Generally speaking, S-Corporations do not pay tax. If they were previously a C-Corp it’s possible they could run into some built-in gains, but those are somewhat unusual. A true S-Corp shouldn’t pay any tax, but sometimes they do need to make a tax deposit. No tax liability, but a tax deposit required? Yes it’s as strange as it sounds.
For fiscal year S-Corps that have individual shareholders, a deferral period occurs between the fiscal year-end and the calendar year-end that the individual shareholders have. That deferral creates a tax benefit the IRS wasn’t too pleased about. So they created a tax deposit system where the S-Corp calculates the tax being deferred and makes a deposit with the IRS for that amount. Every year the company re-calculates and if the deferral decreases, the S Corp gets a refund or a partial return of their deposit. If the deposit increases, the S-Corp owes more money to increase the deposit.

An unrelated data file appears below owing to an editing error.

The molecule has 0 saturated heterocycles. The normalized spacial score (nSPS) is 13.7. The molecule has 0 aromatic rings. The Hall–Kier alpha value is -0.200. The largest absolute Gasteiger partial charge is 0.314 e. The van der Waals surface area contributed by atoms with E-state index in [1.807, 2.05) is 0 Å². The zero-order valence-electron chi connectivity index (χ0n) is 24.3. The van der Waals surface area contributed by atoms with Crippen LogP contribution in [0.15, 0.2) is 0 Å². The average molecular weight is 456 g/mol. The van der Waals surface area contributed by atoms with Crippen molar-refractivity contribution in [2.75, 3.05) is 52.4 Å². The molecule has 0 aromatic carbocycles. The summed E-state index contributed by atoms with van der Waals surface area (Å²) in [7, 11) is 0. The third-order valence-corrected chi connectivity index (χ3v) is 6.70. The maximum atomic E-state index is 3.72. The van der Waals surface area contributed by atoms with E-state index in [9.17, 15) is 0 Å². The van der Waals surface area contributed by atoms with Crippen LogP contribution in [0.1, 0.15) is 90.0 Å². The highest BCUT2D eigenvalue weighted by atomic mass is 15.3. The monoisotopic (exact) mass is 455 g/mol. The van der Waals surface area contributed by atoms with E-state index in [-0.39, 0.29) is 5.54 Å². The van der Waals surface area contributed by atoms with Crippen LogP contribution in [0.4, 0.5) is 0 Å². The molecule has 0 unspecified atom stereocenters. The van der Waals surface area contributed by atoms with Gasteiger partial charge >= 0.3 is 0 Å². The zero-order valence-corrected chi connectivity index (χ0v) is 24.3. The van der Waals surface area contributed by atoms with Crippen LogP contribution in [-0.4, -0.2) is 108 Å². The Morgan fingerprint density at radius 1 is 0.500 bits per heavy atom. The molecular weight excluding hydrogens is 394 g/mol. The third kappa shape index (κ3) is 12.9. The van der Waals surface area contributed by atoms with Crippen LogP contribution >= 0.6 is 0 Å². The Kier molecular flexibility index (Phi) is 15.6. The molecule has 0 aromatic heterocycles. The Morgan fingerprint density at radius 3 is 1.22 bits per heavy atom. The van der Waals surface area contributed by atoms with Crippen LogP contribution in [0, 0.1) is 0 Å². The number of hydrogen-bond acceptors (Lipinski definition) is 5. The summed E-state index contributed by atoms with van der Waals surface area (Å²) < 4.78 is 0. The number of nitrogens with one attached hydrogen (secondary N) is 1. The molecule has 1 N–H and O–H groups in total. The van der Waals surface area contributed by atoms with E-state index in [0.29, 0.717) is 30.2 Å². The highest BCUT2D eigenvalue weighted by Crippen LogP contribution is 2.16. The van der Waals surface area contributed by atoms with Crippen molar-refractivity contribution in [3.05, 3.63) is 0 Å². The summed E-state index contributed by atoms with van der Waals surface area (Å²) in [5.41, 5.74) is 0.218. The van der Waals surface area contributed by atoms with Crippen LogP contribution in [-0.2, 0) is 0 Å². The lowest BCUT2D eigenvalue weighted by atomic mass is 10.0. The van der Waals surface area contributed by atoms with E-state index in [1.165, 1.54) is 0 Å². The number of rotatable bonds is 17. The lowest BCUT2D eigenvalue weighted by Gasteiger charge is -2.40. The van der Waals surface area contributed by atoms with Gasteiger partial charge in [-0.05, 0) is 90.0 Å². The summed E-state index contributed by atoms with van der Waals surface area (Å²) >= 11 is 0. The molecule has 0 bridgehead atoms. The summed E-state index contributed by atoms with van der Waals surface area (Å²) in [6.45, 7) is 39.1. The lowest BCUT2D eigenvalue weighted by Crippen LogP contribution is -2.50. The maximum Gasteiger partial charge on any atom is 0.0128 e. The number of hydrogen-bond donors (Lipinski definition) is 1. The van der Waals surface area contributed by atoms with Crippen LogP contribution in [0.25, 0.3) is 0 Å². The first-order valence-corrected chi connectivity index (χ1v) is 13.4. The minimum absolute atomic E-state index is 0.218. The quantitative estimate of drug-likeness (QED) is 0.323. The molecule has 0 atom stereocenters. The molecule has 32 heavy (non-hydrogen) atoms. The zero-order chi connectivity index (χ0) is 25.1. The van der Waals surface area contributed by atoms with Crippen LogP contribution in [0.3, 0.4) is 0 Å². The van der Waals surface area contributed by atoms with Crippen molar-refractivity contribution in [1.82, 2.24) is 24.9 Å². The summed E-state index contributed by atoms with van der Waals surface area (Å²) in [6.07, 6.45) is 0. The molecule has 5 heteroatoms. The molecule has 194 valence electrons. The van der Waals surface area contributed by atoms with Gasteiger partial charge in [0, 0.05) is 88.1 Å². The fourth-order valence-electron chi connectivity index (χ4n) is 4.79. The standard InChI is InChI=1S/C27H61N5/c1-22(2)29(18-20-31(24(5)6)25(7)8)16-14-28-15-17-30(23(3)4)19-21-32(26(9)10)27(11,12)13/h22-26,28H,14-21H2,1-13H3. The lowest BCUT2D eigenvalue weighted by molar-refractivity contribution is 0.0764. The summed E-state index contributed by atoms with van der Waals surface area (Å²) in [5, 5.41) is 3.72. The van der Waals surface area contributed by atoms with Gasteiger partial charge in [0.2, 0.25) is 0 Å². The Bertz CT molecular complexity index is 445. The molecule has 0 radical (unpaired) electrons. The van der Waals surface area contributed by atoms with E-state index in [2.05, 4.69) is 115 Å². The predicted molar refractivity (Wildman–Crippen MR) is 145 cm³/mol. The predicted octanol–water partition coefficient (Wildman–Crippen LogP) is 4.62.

For example, a 9/30/13 fiscal year S-Corp reports income to the shareholders based on that fiscal year. In October, November, and December 2013 the company is still making money but that won’t be reported to the individual shareholders until 2014. So a tax deferral is created. Form 8752 is used to calculate the tax benefit of the deferral and the IRS hangs onto that money until it gets re-calculated the next year. Doesn’t that just sound like a blast?